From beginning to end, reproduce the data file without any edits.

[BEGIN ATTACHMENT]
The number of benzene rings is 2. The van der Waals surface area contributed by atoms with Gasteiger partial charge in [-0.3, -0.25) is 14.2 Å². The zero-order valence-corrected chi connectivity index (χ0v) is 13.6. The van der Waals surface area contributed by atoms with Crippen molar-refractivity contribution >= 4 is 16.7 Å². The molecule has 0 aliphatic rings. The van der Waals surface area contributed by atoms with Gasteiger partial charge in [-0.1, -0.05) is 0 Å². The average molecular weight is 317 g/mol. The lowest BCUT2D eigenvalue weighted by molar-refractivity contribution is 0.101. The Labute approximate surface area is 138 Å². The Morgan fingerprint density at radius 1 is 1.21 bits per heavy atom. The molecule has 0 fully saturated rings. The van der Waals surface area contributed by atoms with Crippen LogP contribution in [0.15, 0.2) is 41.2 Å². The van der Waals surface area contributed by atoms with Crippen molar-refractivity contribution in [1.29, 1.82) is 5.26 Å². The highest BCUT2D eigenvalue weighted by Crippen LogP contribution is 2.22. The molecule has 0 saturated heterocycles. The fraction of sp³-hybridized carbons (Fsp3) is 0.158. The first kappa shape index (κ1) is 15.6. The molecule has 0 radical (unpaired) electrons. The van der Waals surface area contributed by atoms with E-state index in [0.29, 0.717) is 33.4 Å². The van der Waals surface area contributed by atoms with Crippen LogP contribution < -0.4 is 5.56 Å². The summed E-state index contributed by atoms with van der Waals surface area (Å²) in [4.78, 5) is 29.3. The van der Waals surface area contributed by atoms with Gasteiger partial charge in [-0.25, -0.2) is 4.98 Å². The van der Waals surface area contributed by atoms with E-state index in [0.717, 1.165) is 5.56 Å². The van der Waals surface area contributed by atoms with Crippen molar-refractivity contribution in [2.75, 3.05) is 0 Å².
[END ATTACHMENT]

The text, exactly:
The number of benzene rings is 2. The van der Waals surface area contributed by atoms with Gasteiger partial charge in [-0.3, -0.25) is 14.2 Å². The zero-order valence-corrected chi connectivity index (χ0v) is 13.6. The van der Waals surface area contributed by atoms with Crippen molar-refractivity contribution >= 4 is 16.7 Å². The molecule has 0 aliphatic rings. The van der Waals surface area contributed by atoms with Gasteiger partial charge in [-0.1, -0.05) is 0 Å². The average molecular weight is 317 g/mol. The lowest BCUT2D eigenvalue weighted by molar-refractivity contribution is 0.101. The Labute approximate surface area is 138 Å². The Morgan fingerprint density at radius 1 is 1.21 bits per heavy atom. The molecule has 0 fully saturated rings. The van der Waals surface area contributed by atoms with Crippen LogP contribution in [0.15, 0.2) is 41.2 Å². The van der Waals surface area contributed by atoms with Crippen molar-refractivity contribution in [1.29, 1.82) is 5.26 Å². The highest BCUT2D eigenvalue weighted by Crippen LogP contribution is 2.22. The molecule has 0 saturated heterocycles. The fraction of sp³-hybridized carbons (Fsp3) is 0.158. The first kappa shape index (κ1) is 15.6. The molecule has 0 radical (unpaired) electrons. The van der Waals surface area contributed by atoms with E-state index in [0.29, 0.717) is 33.4 Å². The van der Waals surface area contributed by atoms with Crippen LogP contribution < -0.4 is 5.56 Å². The summed E-state index contributed by atoms with van der Waals surface area (Å²) in [4.78, 5) is 29.3. The van der Waals surface area contributed by atoms with Gasteiger partial charge in [-0.25, -0.2) is 4.98 Å². The van der Waals surface area contributed by atoms with E-state index in [0.717, 1.165) is 5.56 Å². The van der Waals surface area contributed by atoms with Crippen molar-refractivity contribution in [2.75, 3.05) is 0 Å².